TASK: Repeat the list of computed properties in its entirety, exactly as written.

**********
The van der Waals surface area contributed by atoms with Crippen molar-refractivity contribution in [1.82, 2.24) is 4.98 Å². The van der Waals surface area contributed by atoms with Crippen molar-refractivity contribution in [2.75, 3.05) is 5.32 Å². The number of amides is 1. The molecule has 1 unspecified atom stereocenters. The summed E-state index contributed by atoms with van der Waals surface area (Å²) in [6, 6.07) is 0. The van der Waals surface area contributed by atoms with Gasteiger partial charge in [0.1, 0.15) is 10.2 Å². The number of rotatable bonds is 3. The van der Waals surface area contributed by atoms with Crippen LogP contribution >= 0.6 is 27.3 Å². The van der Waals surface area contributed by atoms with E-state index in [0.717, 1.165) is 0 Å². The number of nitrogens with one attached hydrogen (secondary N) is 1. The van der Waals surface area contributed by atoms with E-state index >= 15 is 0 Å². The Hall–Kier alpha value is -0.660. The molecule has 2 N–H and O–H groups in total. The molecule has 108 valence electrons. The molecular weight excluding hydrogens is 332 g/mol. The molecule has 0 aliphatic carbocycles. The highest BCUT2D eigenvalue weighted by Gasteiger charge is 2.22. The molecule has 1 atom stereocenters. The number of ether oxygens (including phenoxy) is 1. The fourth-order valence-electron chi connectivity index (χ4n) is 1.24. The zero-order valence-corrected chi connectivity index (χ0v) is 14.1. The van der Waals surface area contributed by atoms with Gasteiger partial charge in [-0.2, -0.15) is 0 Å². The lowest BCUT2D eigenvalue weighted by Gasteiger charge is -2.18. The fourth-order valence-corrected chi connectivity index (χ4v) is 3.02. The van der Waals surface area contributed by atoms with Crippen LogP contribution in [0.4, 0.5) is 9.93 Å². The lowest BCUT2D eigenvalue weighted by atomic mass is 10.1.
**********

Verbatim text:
The van der Waals surface area contributed by atoms with Crippen molar-refractivity contribution in [1.82, 2.24) is 4.98 Å². The van der Waals surface area contributed by atoms with Crippen molar-refractivity contribution in [2.75, 3.05) is 5.32 Å². The number of amides is 1. The molecule has 1 unspecified atom stereocenters. The summed E-state index contributed by atoms with van der Waals surface area (Å²) in [6, 6.07) is 0. The van der Waals surface area contributed by atoms with Gasteiger partial charge in [0.1, 0.15) is 10.2 Å². The number of rotatable bonds is 3. The van der Waals surface area contributed by atoms with Crippen LogP contribution >= 0.6 is 27.3 Å². The van der Waals surface area contributed by atoms with E-state index in [0.717, 1.165) is 0 Å². The number of nitrogens with one attached hydrogen (secondary N) is 1. The van der Waals surface area contributed by atoms with E-state index >= 15 is 0 Å². The Hall–Kier alpha value is -0.660. The molecule has 2 N–H and O–H groups in total. The molecule has 108 valence electrons. The molecular weight excluding hydrogens is 332 g/mol. The molecule has 0 aliphatic carbocycles. The highest BCUT2D eigenvalue weighted by Gasteiger charge is 2.22. The molecule has 1 atom stereocenters. The number of ether oxygens (including phenoxy) is 1. The fourth-order valence-electron chi connectivity index (χ4n) is 1.24. The zero-order valence-corrected chi connectivity index (χ0v) is 14.1. The van der Waals surface area contributed by atoms with Gasteiger partial charge in [-0.2, -0.15) is 0 Å². The lowest BCUT2D eigenvalue weighted by Gasteiger charge is -2.18. The fourth-order valence-corrected chi connectivity index (χ4v) is 3.02. The van der Waals surface area contributed by atoms with Crippen LogP contribution in [0.4, 0.5) is 9.93 Å². The lowest BCUT2D eigenvalue weighted by atomic mass is 10.1.